The main con of engineered wood flooring is that it cannot withstand refinishing. If you’re willing to pay a little more, there are some lines that can be refinished once. Keep in mind that most floors need to be refinished every 20 years or so, so long as they’re not subject to heavy use. 

If you’re worried about looks – don’t be. There are some great engineered woods out there. Sometimes it’s almost impossible to tell the difference!

#3: Cork Flooring

Cork isn’t just for your wine bottle, it’s also a great sustainable flooring option! Cork floors are technically made out of bark, so they’re a softer, faster growing wood. 

To make cork floors, bark from cork oak trees is harvested. The bark can be harvested every nine to ten years for two centuries without damaging or cutting down the tree. The cork will simply continue to regenerate! 

It’s great flooring for noise absorption and repelling water. We like to use a sheet cork floor in bathrooms or home gyms. We don’t recommend installing a cork tile, but rather one big sheet, as this prevents water from getting in between the cracks and damaging the subfloor. We’ve seen cork flooring in bathrooms in Europe that are hundreds of years old. 

We don’t recommend installing a cork in areas with a lot of sun exposure, as the coloring will fade with intense UV rays from our harsh Colorado sun. That said, there’s nothing a great wool rug couldn’t help you to avoid!

#4: Hemp Wood Flooring

Hemp is all the rage in the sustainable world because it’s so diverse and abundant. Hemp wood flooring is a mix of hemp and soy resin. Its finished product is manufactured and looks similar to engineered wood floors, but it’s stronger than most engineered woods.  Hemp also grows 100x faster than oak, is biodegradable, and it is scratch resistant. All around, it’s a great choice for a sustainable wood floor in your home.

#5: Palm Wood Flooring 

Palm wood normally comes from coconut farms. These trees are cut down because they’re no longer able to produce fruit. So, by using the old coconut trees as a flooring type, you’re giving the tree a second life. 

The wood is dense, and good for high traffic areas. Its long life span makes it a more sustainable option compared to other woods that will need replacing sooner. If you are going to install palm wood flooring, be sure to check the binders used to manufacture the floor before buying.  With any wood floor, you want there to be low or no VOC (volatile organic compounds).

What if I Want Salvaged Wood Flooring?

Salvaged wood has a tendency to gap and warp. You would likely need to replace the flooring sooner than more traditional or other sustainable flooring choices. We encourage you to invest in salvaged wood bar tops and furniture, but not floors.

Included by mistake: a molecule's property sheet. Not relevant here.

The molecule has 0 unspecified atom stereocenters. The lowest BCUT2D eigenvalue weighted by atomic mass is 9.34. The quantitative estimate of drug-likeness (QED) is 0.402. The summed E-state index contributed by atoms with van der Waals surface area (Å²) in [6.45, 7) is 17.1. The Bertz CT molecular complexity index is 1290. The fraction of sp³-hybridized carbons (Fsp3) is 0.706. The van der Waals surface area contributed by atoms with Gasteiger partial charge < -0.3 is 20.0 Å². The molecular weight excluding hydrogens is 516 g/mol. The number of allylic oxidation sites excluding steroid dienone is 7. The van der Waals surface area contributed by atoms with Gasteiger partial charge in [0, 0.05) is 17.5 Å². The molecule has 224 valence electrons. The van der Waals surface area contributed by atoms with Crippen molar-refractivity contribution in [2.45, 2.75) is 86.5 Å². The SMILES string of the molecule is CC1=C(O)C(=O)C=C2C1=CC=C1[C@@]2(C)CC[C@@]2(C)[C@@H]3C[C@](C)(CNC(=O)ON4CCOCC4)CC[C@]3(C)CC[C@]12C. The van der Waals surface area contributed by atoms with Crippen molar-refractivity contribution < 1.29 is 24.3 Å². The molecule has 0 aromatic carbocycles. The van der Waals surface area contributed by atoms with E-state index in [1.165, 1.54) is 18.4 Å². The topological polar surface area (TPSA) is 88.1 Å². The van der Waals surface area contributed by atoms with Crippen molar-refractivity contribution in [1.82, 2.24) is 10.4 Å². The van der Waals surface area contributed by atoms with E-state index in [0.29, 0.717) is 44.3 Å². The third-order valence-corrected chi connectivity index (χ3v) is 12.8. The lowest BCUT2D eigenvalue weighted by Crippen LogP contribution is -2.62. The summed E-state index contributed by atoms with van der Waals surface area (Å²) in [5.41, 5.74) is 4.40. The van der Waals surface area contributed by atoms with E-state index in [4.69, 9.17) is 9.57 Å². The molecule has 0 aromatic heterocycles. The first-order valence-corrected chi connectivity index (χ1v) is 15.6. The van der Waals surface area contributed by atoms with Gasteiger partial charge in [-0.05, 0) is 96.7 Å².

Salvaged wood is wood that comes from trees that were old or diseased, knocked down in storms, or removed for new developments. Beetle-kill pine wood also falls into the category. In theory salvage wood would make a very sustainable floor. In practice, this isn’t the case. 

Isn’t Bamboo a Good Sustainable Flooring Solution?

If you’re doing a search for a sustainable flooring option, you’ll see bamboo ranking high as a great alternate to wood flooring. This is true for many places, but not Colorado. 

First, Colorado is cold and dry which makes bamboo age and crack. While it does grow much faster than most woods, it would need replacing in a shorter amount of time. This makes it an impractical and unsustainable choice. 

Bamboo is also not native to Colorado, or anywhere nearby. To get bamboo flooring, it has to travel a significant distance. This creates a much larger carbon footprint than some of the more local, sustainable options. 

If you’re somewhere hot and humid where bamboo grows naturally, by all means use bamboo! If you’re in Colorado, there are better choices for sustainable flooring options.

The Most Sustainable Option for a Remodel Isn’t Always as Easy as doing an Internet Search

We encourage all of our clients, and homeowners, to do their own research before selecting a product or material. That said, the internet is a big place. It can be hard to find the right information that you’re looking for. 

That’s why it can be so important to partner with an expert, like an interior designer. We have years of experience at Spark Interiors and have done all the intensive research for you. We’re here to help you explore your options and make the right decision for your home. 

If you’re ready to work with a professional on your remodel, fill out a contact form. Or, if you’d like to gather more information before connecting with us, check out our additional blog topics. There, you can learn more about sustainable remodeling and best practices.